July 9, 2020

How should you handle unwanted potty training advice

child on potty chairWhen you are potty training a child, everyone and their neighbor is going to offer you advice, and most of the time, you are not going to want to hear it. Usually this is because the person does not know you or your child, you have already tried the thing they are suggesting, or you simply do not want them butting in on your job as a parent.

To handle unwanted potty training advice, you first have to ask yourself: Where is the unwanted advice coming from? If it is from a stranger, then your approach for handling it can be far different then if it is from a relative. For example, if you simply ignore the advice offered by the lady in the grocery check out line, you will be fine because the chances of you seeing them again are slim. However, if you ignore the advice from your mother-in-law you then have given her permission to give you advice whenever she wants. In addition to that, you may have to deal with the fall out of not following her advice. So, first determine if the person or place the unwanted advice is coming from is going to be a one-time irritant, or a continuous problem.

If you decide the unwanted advice is from someone you rarely see or talk to, your best solution for handling it is simply say, “Thanks for your input.” And leave it at that. That is not a commitment to try what they suggest, and it is not a snub either. That way you leave them feeling fine, and you ignore what they say.

If it is from someone that you will see often, and will be uncomfortable around due to the unsolicited advice, it is always best to help them understand how you feel, and why. One great suggestion is to explain to them that you are taking a “child centered” approach to potty training. This means that your approach is one where you wait for your child to display signs of readiness and interest before you force them to do anything potty related. One of the biggest areas of unwanted advice is that of when to potty train. This is a great way to rebuff that advice, and help the person understand that your efforts will be wasted until your child is truly interested in the process.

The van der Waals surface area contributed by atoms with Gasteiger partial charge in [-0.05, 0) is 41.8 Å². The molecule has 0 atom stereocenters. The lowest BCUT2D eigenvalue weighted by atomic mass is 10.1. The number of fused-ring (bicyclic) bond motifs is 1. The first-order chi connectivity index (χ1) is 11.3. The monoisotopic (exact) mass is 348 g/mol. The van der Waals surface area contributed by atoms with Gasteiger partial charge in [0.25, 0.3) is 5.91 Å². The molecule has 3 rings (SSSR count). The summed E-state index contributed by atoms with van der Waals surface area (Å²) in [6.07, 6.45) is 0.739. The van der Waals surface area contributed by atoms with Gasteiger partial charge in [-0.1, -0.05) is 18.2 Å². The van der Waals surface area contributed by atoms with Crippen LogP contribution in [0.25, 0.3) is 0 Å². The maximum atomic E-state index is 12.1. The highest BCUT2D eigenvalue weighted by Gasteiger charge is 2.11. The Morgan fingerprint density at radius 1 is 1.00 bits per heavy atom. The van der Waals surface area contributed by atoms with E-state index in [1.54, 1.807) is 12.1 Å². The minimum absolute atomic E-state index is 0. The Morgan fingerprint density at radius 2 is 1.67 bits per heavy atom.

The next area that is most often used for potty training advice is how to do it. Some recommend a reward based system, such as bribery and treats each time they use the toilet. Others may suggest a punishment based system where you discipline your child when they choose to go in their pants, diaper, etc. instead of on the toilet. Some suggest timers, where you force your child to sit on the toilet at different intervals during the day. No matter what they suggest, if it is something you are not comfortable with, one great approach is to simply say, “We choose to parent differently.” Or you can say, “When my child is at your home, and in your care, that would be fine if you used that approach.” This means you are willing to let them try it, but you are not going to.

Lastly, if you are getting unwanted advice in front of your child, one of the easiest, and best things to do is simply ask that it is done outside your child’s hearing. Tell the person that you feel it undermines your authority as a parent, and if they can’t refrain from saying something, to please do it when your child is not around.

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